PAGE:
Therapeutic Relationships: A Model for Effective Care


The therapeutic relationship is essential to a positive outcome when helping another person. In Therapeutic Presence; A Mindful Approach to Effective Therapy by Shari M. Geller and Leslie S. Greenberg, the premise is that the helper needs to have the whole self in the encounter on a multiplicity of levels. The model they propose includes:

Preparing the Ground for Presence

In life: philosophical commitment to presence, practicing presence in life and relationships, meditation and spiritual practices, personal growth, ongoing attention to personal needs and concerns

In session: intention of presence, clearing a space, letting go of self-concerns and issues, bracketing (theories, preconceptions, therapy plans), attitude of openness, acceptance, interest, and nonjudgement

Process of Presence

Receptivity: open, accepting, allowing, sensory/bodily receptivity, listening with a third ear, inclusion, expanded or enhanced awareness, extrasensory level of communication

Inwardly attending: self as instrument, increased spontaneity/creativity, trust, authenticity and congruence, returning to the present moment

Extending: accessible, meeting, transparency/congruence, intuitive responding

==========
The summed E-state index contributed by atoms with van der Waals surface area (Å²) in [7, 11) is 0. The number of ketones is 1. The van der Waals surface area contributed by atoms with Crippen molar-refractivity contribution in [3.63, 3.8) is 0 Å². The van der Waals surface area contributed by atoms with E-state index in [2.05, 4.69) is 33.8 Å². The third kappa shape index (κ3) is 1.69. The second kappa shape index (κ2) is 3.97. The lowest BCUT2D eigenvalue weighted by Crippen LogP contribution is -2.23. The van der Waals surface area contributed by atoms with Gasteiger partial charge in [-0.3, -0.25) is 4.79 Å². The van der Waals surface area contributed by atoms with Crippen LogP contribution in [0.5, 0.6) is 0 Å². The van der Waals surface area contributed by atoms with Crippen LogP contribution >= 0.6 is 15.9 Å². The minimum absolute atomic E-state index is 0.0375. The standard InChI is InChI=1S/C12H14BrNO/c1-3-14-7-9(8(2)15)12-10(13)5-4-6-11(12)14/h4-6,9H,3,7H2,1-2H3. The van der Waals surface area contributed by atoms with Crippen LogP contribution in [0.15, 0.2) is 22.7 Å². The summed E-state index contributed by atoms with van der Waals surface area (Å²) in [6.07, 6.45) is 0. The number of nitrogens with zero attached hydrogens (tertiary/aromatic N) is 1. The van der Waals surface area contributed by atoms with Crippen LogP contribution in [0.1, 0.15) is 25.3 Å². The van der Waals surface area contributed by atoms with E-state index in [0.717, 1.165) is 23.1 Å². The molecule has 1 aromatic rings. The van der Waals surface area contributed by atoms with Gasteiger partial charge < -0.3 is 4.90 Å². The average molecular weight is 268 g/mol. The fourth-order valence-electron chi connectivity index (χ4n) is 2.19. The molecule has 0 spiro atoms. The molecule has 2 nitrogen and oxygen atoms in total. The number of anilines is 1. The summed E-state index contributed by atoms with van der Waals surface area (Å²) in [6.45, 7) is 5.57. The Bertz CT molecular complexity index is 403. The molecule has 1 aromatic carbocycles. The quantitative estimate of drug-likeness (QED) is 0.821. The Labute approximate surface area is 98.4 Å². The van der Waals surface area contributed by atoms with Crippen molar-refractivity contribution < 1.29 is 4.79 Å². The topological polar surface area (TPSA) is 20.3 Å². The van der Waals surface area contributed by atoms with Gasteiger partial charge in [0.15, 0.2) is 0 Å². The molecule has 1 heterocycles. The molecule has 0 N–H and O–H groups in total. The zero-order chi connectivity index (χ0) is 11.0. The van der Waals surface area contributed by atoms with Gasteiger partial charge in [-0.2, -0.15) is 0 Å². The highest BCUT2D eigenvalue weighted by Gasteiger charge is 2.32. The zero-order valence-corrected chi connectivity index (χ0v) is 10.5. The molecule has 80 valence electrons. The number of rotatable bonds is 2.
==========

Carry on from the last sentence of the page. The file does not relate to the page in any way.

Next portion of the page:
Experience of Therapeutic Presence

Grounding: centered/steady/whole, inclusion trust and ease

Immersion: absorption, experiencing deeply with nonattachment, present centered, aware/alert/focused

Expansion: timelessness, energized/flowing, spaciousness, enhanced awareness of sensation and perception, enhanced quality of thought and emotional experiencing

Being with and for the Client: intention of client’s healing, awe, respect, love, absence of ego involvement or self-consciousness

The authors believe that therapeutic stance supports the deep listening and understanding of the client in the moment. As Christian helpers, this book is useful to address a more holistic way of being with a client; especially addressing the life of the helper to reduce burnout, decrease anxiety, and increase vitality and joy.

(Part of the model was adopted from “Therapeutic Presence: Therapist’s Experiences of Presence in the Psychotherapeutic Encounter,” by S.M. Geller and L.S Greenberg, Person Centered and Experiential Psychotherapies, PCCS Books, 2002)


Kathy has experience as an elementary educator, teacher trainer, adjunct professor, and has served as Family Resource Director for a major hospital. Kathy is a Kentucky Licensed Pastoral Counselor and is credentialed as a Registered Play Therapist/Supervisor by the American Association of Play Therapy. She is owner of a private practice, Path of Life Ministry, in Wilmore, KY.